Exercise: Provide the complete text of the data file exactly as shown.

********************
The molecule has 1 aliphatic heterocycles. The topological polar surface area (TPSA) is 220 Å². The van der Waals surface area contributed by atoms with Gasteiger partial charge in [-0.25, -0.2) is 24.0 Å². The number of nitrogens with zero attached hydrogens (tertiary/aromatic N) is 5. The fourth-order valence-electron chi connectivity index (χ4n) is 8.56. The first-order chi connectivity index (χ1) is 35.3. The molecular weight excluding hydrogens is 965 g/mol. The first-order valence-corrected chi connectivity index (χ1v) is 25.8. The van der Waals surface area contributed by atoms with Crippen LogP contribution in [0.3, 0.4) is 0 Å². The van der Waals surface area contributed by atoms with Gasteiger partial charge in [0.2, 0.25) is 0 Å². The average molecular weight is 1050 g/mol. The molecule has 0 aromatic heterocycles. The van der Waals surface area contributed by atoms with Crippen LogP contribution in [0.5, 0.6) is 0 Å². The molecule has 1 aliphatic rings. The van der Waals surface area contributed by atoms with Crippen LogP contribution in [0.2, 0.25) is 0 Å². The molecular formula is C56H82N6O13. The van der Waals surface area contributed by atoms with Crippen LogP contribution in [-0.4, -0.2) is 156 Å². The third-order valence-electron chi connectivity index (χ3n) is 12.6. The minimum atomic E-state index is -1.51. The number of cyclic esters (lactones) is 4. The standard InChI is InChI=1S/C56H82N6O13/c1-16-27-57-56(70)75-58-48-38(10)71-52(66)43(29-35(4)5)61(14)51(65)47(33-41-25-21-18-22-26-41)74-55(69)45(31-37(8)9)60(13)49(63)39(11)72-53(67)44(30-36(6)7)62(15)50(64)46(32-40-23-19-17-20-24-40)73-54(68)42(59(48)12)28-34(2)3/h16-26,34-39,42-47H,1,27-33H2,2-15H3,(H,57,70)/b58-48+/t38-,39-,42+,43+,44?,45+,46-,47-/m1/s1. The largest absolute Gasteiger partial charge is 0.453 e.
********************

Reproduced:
The molecule has 1 aliphatic heterocycles. The topological polar surface area (TPSA) is 220 Å². The van der Waals surface area contributed by atoms with Gasteiger partial charge in [-0.25, -0.2) is 24.0 Å². The number of nitrogens with zero attached hydrogens (tertiary/aromatic N) is 5. The fourth-order valence-electron chi connectivity index (χ4n) is 8.56. The first-order chi connectivity index (χ1) is 35.3. The molecular weight excluding hydrogens is 965 g/mol. The first-order valence-corrected chi connectivity index (χ1v) is 25.8. The van der Waals surface area contributed by atoms with Crippen LogP contribution in [0.3, 0.4) is 0 Å². The van der Waals surface area contributed by atoms with Gasteiger partial charge in [0.2, 0.25) is 0 Å². The average molecular weight is 1050 g/mol. The molecule has 0 aromatic heterocycles. The van der Waals surface area contributed by atoms with Crippen LogP contribution in [0.5, 0.6) is 0 Å². The molecule has 1 aliphatic rings. The van der Waals surface area contributed by atoms with Crippen LogP contribution in [0.2, 0.25) is 0 Å². The molecular formula is C56H82N6O13. The van der Waals surface area contributed by atoms with Crippen LogP contribution in [-0.4, -0.2) is 156 Å². The third-order valence-electron chi connectivity index (χ3n) is 12.6. The minimum atomic E-state index is -1.51. The number of cyclic esters (lactones) is 4. The standard InChI is InChI=1S/C56H82N6O13/c1-16-27-57-56(70)75-58-48-38(10)71-52(66)43(29-35(4)5)61(14)51(65)47(33-41-25-21-18-22-26-41)74-55(69)45(31-37(8)9)60(13)49(63)39(11)72-53(67)44(30-36(6)7)62(15)50(64)46(32-40-23-19-17-20-24-40)73-54(68)42(59(48)12)28-34(2)3/h16-26,34-39,42-47H,1,27-33H2,2-15H3,(H,57,70)/b58-48+/t38-,39-,42+,43+,44?,45+,46-,47-/m1/s1. The largest absolute Gasteiger partial charge is 0.453 e.